An invitation has been issued to members of the Commission of Investigation into Mother and Baby Homes to attend an Oireachtas committee this month to answer questions about its work.
The invitation was issued by the Joint Oireachtas Committee on Children and Youth.
The commission, which was dissolved in February, has declined to go before the Oireachtas twice since the publication of its final report.
In the latest invitation it has been asked to go before the children's committee on 17 June.
However, that date is flexible according to committee chairperson Sinn Féin TD Kathleen Funchion, who has stressed that it will not be antagonistic in its approach.
Ms Funchion said it is seeking answers about the terms of reference under which the commission worked, the findings of the report, the tone and language contained in it and why many survivors feel their testimonies were not included.
Minister for Children and Youth Affairs Roderic O'Gorman yesterday said the members of the commission need to "urgently clarify" its treatment of the personal accounts of survivors of the homes.
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Earlier, Ms Funchion said all the committee members discussed the issue and "we all feel equally frustrated and angry" that the commissioners refused to "come and talk to us a few months ago".
Speaking on RTÉ's Morning Ireland, Ms Funchion said it was "upsetting, insulting and distressing" for survivors of the homes to hear that the commissioners felt it was inappropriate to talk to an Oireachtas committee but that Professor Mary Daly chose to speak at an Oxford University event on the issue.
She said the fact she has now spoken publicly has led to increased public pressure "for them to come and speak and answer questions", but she stressed it would not be an antagonistic meeting.
Ms Funchion said: "We just want them to answer questions".
"We do feel there is many survivors who have questions around why their testimonies were not included [in the final report]," she said.
Prof Daly spoke to an online Oxford seminar in Irish History on Tuesday, and said the commission was limited in what it could do due to the terms of reference it had to operate under.
She confirmed that the evidence provided by 550 survivors to the confidential committee was discounted, saying that the report "reads as realistic".
She argued that the main report of the commission had to meet robust legal standards of evidence.
There were 550 testimonies to the confidential committee and 19 in front of the commission.
An adoption rights advocate has described the final report of the Mother and Baby Homes Commission as "an insult to us all".
Co-founder of the Adoption Rights Alliance Claire McGettrick, said: "The State's efforts so far in this regard have failed, so we need immediate access to records, and it needs to be unfettered."
She said there needs to be a more victim-centred approach, adding that "Natural parents are being given no rights, no information rights."
Following remarks by Prof Daly about the commission's work and the legal constraints that shaped the final report, Labour Party leader Alan Kelly and Social Democrats TD Holly Cairns called for the report to be repudiated.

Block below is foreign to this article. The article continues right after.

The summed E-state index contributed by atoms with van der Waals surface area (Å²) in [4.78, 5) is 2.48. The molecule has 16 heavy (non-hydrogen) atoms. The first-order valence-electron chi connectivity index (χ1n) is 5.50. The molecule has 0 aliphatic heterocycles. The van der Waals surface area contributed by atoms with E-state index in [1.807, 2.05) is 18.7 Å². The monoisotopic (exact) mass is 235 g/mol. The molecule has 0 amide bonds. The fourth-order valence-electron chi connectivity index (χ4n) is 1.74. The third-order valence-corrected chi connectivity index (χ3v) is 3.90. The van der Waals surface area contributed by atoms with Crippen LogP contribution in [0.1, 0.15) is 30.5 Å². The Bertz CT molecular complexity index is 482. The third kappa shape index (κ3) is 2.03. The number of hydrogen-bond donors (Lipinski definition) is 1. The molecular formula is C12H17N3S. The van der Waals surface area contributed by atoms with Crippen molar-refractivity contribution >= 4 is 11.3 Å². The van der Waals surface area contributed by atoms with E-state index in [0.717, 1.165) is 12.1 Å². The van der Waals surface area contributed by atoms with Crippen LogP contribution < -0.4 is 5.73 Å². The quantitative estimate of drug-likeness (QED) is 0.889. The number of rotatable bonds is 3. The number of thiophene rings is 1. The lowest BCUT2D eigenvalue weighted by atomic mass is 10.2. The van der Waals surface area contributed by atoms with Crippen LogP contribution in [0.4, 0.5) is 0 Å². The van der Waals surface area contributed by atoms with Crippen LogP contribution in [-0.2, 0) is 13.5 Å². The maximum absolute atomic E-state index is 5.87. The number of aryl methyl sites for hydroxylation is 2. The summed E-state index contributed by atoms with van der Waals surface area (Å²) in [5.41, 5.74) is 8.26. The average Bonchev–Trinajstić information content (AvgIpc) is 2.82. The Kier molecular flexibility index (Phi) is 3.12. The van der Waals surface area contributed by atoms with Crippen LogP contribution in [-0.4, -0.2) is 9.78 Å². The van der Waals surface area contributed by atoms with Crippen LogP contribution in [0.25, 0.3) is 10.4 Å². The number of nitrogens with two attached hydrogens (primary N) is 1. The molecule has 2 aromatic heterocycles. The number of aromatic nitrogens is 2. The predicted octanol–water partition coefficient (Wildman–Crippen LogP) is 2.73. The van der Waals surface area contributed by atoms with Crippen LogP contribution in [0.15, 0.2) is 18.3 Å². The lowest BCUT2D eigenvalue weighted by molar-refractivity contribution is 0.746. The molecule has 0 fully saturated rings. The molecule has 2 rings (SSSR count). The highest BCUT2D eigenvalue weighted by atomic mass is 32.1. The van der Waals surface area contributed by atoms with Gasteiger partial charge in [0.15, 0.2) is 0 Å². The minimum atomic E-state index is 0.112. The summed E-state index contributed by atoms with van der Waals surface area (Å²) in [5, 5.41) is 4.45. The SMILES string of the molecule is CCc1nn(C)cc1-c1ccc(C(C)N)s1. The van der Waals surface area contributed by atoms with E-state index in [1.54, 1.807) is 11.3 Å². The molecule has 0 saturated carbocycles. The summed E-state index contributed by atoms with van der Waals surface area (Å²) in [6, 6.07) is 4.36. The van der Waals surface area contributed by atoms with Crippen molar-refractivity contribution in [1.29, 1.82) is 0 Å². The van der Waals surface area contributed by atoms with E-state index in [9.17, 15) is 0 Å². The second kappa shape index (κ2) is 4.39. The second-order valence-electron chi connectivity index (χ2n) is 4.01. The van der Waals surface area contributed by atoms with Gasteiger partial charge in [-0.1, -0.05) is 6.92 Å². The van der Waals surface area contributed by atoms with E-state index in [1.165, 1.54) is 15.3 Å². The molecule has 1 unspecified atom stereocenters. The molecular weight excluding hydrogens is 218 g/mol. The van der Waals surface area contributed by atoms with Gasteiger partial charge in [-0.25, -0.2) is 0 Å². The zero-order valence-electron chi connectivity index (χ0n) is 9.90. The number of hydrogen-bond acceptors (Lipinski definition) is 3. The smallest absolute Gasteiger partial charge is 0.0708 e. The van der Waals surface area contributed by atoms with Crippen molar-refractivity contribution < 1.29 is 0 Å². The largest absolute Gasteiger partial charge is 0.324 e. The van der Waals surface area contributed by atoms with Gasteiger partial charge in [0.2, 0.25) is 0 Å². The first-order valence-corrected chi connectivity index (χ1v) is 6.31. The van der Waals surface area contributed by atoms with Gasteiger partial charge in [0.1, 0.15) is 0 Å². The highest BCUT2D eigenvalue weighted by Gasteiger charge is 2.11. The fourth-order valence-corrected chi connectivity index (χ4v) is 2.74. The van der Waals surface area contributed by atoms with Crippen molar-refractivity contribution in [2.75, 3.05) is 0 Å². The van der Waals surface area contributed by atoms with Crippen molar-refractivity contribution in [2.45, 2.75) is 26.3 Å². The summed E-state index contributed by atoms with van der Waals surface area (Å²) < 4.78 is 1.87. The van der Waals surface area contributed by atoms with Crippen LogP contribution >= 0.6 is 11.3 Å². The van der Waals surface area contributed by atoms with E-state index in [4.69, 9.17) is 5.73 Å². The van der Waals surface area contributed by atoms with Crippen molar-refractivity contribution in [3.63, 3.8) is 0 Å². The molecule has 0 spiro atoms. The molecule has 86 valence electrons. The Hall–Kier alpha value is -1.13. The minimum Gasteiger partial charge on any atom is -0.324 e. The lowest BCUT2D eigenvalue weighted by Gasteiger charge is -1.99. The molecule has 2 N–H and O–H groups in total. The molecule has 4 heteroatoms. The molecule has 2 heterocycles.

Ms McGettrick said: "Clearly from Professor Daly's comments the other day, we've more questions than answers.
"In the years since the commission was set up in 2015 with myself and Dr Maeve O'Rourke, we constantly looked for answers from the commission, but it was like dealing with blank screens."
Minister O'Gorman has said that the State's planned redress scheme for the survivors could be impacted by any move to repudiate the final report.
Ms McGettrick has criticised the Government's response.
She said: "If you believe survivors, if you believe adopted people, if you believe mothers that forced adoption, incarceration that forced family separation was a violation of human rights, well then what's stopping you from putting together redress?
"I don't buy that a Commission Report, that's an insult to all of us, is somehow tying the Government's hands."
Fine Gael Senator Regina Doherty said she called for the commission's report to be rejected in January, even before the current controversy.
She said that for Prof Daly to say at a conference "the nerve of people to question or criticise the findings of their inquiry" given they never asked Government during her time in Cabinet for any guidance is very difficult to understand.
She said that "never once" in her four years at Cabinet did the commissioners say there was any problem with the terms of reference or look for assistance with any measure, except to look for an extension of time.
She questioned if anyone had asked if the proposed redress scheme would now be based on false information and not the actual testimony of survivors.
She said the report the redress scheme is based on "questioned people's lived experiences and [it] said that no evidence was there when there was an abundance of testimony".
However, she said that the redress scheme is the "only way...we can show how we are really sorry as a state for what we put those women through for generations".
Ms Doherty said that the Tracing and Adoption Bill will become legislation and records archived "but this is not enough".